It appears the commercials are a function of the status of the brand development in the three countries. Aldi is unknown to U.S. audiences, so a similar spot to the Australian commercial would be esoteric. The U.K. spot is beautifully produced and it has a bizarre charm to it, but when you are a well known brand, you can push the envelope. I believe Aldi is still introducing their brand in the U.S., so it has to be more didactic. The spot has charming Christmas details and the more consumers see it, the more they will pick up on them and become curious about the brand. One critique is that it is an old-fashioned stand-alone TV spot without legs in social media -- I checked, and it could have easily been extended to their website and social media accounts. Eventually, Aldi's brand might be able to do more ambitious advertising, but for now they need to ensure their advertising works in the consumer environment of the U.S., and extending their message from TV to other mediums would be a good start.
  • Posted on: 11/27/2018

    Enjoy Life connects with consumers ‘one-to-one’

    First, I would ask them to make sure their core-consumer is not affected by traditional marketing. Not all brands benefit from digital first. However, if the brand's core consumer are effectively reached via non-traditional advertising then consider a digital first approach. Also, keep in mind digital first is not digital only.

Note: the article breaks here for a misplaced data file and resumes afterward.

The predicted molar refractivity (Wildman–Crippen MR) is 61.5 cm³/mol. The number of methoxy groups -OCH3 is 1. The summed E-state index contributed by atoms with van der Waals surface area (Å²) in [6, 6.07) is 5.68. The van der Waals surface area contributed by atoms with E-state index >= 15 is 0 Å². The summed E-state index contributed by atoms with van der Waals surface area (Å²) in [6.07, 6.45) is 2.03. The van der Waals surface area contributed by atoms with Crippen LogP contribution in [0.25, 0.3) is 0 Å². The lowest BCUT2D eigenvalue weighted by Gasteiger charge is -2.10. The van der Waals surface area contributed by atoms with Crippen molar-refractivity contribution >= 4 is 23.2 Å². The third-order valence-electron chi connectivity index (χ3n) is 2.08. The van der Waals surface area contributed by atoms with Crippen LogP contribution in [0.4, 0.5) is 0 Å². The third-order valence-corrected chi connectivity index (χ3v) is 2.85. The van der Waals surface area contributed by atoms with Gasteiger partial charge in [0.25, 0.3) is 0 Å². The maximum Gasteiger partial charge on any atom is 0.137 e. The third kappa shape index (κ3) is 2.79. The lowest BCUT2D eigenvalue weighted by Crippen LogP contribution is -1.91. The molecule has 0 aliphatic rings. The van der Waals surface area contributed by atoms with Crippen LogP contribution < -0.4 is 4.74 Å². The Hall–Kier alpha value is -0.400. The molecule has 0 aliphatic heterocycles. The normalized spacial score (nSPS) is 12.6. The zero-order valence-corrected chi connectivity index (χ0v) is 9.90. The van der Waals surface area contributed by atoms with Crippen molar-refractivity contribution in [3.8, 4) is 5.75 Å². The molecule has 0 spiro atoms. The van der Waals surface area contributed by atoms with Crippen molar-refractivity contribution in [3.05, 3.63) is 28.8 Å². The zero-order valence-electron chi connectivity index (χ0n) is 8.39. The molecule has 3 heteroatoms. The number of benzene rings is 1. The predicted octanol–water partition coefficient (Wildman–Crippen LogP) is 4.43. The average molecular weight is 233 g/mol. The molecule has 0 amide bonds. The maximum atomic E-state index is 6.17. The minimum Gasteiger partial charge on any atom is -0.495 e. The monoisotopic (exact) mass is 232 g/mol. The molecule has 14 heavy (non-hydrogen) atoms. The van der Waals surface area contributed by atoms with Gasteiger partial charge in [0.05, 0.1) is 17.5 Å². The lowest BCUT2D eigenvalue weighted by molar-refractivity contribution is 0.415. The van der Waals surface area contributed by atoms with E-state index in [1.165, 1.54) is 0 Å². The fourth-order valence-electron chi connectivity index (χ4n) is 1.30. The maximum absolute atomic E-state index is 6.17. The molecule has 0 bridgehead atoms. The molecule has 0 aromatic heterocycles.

• Posted on: 11/16/2018

    RetailWire Christmas Commercial Challenge: Amazon vs. Best Buy

    Although they are both Holiday themed spots, they are very different in function. Amazon is talking to its core customers, reminding them of the holiday, the anticipation, and how they play a role in it. Best Buy's spots are traffic driven, designed to drive current and new customers looking for a gift solution and unaware, or forgetful, of how the retailer can help. Both of the spots effectively communicate to consumers. I do have an issue with the promise of the Best Buy spots. Holiday's are busy and if customers expect a similar experience as depicted in the ads, they will be disappointed -- perhaps my experience of walking into Best Buy last Holiday season colors my opinion.
  • Posted on: 11/16/2018

    Will displaying produce by season set a new grocery concept apart from rivals?

    I think one has to see Natoora within the context of the location. Similar concepts already exist in most large affluent US cities, and the Natoora concept will lack the exploration or discovery factors that exist in the communities' farmer market.
  • Posted on: 11/14/2018

    Why do Millennials love private label groceries so much?

    Millennials like to explore and find hidden gems all the time, including shopping. The private label category lends itself to exploration and moreover to a social media post. There's no need to promote private label outside of the grocery store or online. That would eliminate the attraction to Millennials.
  • Posted on: 11/14/2018

    Is 7-Eleven using ICE to get rid of troublesome franchisees?

    If the report is correct, yes 7-Eleven has gone too far. At this stage it appears to be a strained relationship, and the only way to gain trust and fix the problem will be to remove Mr. DePinto from 7-Eleven. It appears that in the eyes of the franchisees, Mr. DePinto personifies all that is wrong. Without franchise buy-in, there are no corporate mandates, and this type of disfunction will only be solved by removing the head. The issue is not that the corporation is demanding, that's usually more the norm than the exception, the issue is leadership style and enforcement methods.
  • Posted on: 10/18/2018